For presidential candidates, failing to qualify for presidential debates has historically been a fatal setback, limiting much-needed exposure for campaigns struggling for attention and resources.
"I've got these 130,000 [donors], I've got the money rolling in,” Williamson told ABC News last week. “This love train is on a roll."
The self-help author-turned-White House hopeful isn’t alone: Nearly two-dozen Democrats remain in the race for the White House, including several candidates in the middle and lower tiers of the field who plan to plow ahead without a podium on the debate stage in September.
“My strategy is really simple: stay in the race, the field’s really big, it will get smaller,” former Rep. John Delaney of Maryland said on MSNBC on Sunday.
Unlike Rep. Seth Moulton, D-Mass. and Washington Gov. Jay Inslee, both of whom suspended their presidential campaigns after failing to gain traction, and pivoted to their respective reelection bids, Delaney, who is not on track to qualify for the debate, doesn’t have a day job dividing his attention. In 2017, the multi-millionaire and former businessman decided not to run for reelection to Congress to focus on his moderate and pragmatism-themed White House bid.
“I think it will be the [former] vice president [Joe Biden] and myself in that lane, and then it will be a question of who has better ideas,” Delaney said on MSNBC.
Instead of debating next month, Sen. Michael Bennet, D-Colo., said he plans to spend his time barnstorming the early voting states.
“I’m not going to be on the debate stage next month, but I am going to be out in Iowa, New Hampshire and South Carolina and Nevada building the constituency for change this country needs,” he said at the Democratic National Committee summer meeting in San Francisco on Friday.
Of the 21 Democrats still running for president, 10 have qualified for the fall debates by meeting the thresholds for donors (130,000 unique donors) and polling (at least 2 percent support in four qualifying national or early state polls). Candidates need to hit both by Wednesday to qualify for the September debate.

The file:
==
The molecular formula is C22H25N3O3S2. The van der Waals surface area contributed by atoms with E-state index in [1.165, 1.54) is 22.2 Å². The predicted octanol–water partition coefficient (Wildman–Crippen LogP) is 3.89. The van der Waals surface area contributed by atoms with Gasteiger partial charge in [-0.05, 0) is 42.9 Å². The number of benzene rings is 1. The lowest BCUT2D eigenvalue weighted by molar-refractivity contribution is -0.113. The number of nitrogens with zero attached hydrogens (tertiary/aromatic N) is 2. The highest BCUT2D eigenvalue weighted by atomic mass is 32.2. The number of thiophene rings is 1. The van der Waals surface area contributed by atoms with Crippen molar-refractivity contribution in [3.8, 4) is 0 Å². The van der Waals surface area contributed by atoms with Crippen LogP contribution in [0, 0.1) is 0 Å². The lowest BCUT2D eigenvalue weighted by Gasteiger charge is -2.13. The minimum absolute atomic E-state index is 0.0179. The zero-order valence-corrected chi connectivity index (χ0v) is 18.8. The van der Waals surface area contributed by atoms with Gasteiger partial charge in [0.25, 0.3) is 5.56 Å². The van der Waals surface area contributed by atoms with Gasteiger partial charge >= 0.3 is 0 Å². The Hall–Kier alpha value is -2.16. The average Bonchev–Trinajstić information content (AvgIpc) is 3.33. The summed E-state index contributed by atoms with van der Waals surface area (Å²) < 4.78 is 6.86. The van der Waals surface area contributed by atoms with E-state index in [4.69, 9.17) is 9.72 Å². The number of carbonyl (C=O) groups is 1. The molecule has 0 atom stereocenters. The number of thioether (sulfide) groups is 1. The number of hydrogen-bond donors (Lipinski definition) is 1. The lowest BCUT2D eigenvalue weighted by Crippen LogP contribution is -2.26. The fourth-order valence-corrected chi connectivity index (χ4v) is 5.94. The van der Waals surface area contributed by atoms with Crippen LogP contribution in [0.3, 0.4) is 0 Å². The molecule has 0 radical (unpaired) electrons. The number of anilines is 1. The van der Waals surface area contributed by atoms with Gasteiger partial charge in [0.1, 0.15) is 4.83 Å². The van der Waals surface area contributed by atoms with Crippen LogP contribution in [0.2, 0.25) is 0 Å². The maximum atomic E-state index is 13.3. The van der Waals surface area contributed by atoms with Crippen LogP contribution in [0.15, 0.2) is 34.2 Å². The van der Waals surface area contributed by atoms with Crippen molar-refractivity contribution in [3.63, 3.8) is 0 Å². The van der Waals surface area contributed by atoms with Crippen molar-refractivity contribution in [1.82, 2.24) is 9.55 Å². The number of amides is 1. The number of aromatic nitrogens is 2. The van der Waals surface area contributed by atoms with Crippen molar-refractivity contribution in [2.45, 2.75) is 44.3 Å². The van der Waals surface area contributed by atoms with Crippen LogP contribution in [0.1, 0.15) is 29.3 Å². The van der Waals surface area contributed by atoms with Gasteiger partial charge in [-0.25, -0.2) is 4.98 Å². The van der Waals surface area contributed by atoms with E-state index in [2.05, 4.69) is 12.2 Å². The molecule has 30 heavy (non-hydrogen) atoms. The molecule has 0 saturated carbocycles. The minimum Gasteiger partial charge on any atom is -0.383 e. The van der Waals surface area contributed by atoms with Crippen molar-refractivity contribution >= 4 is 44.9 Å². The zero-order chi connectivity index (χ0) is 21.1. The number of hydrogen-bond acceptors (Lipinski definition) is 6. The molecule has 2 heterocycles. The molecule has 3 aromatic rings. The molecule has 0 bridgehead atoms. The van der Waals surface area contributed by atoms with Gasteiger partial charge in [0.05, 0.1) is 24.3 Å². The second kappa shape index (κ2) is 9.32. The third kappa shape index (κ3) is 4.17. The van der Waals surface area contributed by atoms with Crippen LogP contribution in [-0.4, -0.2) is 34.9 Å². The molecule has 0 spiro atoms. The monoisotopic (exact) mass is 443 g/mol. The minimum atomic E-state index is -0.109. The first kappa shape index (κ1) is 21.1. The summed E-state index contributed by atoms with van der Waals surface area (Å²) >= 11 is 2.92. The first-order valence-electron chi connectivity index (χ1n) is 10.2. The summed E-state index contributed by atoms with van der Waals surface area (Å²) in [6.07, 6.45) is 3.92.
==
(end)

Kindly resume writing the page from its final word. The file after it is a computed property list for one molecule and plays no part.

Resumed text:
Willamson, Rep. Tulsi Gabbard, and billionaire Tom Steyer have each hit the donor benchmark, but haven’t qualified on polling ahead of the Wednesday deadline. Other candidates, like Sen. Kirsten Gillibrand of New York, Montana Gov. Steve Bullock, and Bennet, are on the bubble in both categories.
Bullock, Bennet and Steyer - who is one poll away from qualifying for the next debate - have swiped at the party’s debate requirements, calling on the DNC to expend its polling criteria to include more national and state-specific surveys. Some are determined to continue running through the fall in the hopes of making the cut for the October debate.
And then there’s Joe Sestak. The retired Navy admiral and former congressman, who entered the race in June, told ABC News he hasn’t had enough time to register in the national conversation.
“We’re going to stay, no matter what, through these initial states,” he said. “I’m just beginning.”
Struggling to attract enough attention to appear on cable news, Sestak is trying to promote his campaign by sitting for interviews with outlets across the political spectrum, from the conservative Breitbart to the liberal “Chapo Trap House” podcast.
“I think they appreciate that I’m talking to all Americans,” Sestak said.
Despite the vows from some Democrats to push past any debate setbacks, party officials and voters are confident that the field will thin out in the coming weeks, narrowing the range of options for primary voters ahead of early voting next year.
“It’s narrowing. And I think it’s going to happen,” Joanne Sullivan, a DNC member at the party’s summer meeting in San Francisco, told ABC News last week. “This party will come together. We’ll be in a good place.”